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Sensors/MEMS  

Graphene film process enables thin, transparent speakers

Posted: 01 Aug 2011  Print Version  Bookmark and Share

Keywords:graphene  controlled graphene  loudspeaker 

Jyongsik Jang has developed and new way of making controlled graphene films and in the process was able to use the material to create a thin, transparent loudspeaker.

Jang, together with his co-workers from Seoul National University, used inkjet printing and vapor deposition to deposit graphene oxide onto poly(vinylidene fluoride) (PVDF). The mixture is then reduced to create a graphene film. The procedure demonstrated a new method of making controlled graphene films. Not only that, it also showed a new use for the material—for making a thin, transparent loudspeaker.

The speaker system consists of a PVDF thin film sandwiched between two graphene electrodes. When an electrical current from the sound source is applied, the converse piezoelectric effect causes the PDVF film to distort, creating sound waves.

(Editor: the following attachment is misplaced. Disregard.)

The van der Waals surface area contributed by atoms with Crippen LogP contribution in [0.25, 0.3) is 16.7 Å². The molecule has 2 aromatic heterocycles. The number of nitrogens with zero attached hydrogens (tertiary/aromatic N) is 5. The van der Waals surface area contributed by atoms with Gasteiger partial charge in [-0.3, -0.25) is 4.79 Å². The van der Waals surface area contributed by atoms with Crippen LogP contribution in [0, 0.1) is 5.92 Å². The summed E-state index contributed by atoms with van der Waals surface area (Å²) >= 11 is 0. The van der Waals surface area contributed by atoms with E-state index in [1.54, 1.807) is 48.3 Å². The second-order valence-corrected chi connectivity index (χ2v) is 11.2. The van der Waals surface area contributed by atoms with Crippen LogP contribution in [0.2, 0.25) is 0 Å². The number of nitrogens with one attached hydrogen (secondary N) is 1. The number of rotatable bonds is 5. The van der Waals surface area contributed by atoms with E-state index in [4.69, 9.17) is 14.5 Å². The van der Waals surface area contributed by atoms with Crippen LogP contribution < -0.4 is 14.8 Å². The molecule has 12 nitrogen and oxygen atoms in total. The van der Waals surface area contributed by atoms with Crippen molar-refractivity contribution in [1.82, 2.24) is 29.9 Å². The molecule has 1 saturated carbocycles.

This type of system would be easy to install and usable anywhere where sound is needed, Jang explains. They could even eventually be used as noise cancelling devices by creating anti-noise waves (same amplitude but with inverted phase to the original sound).

Although similar speakers are already available commercially, using PEDOT:PSS electrodes, Jang's new system demonstrates advantages over this existing technology in terms of cost and power consumption. "Graphene is cheaper than other electrodes, such as metals and conducting polymers," he said, "and the graphene-based acoustic actuator does not need expensive high power voltage amplifiers due to low power consumption."

- Julien Happich
  EE Times





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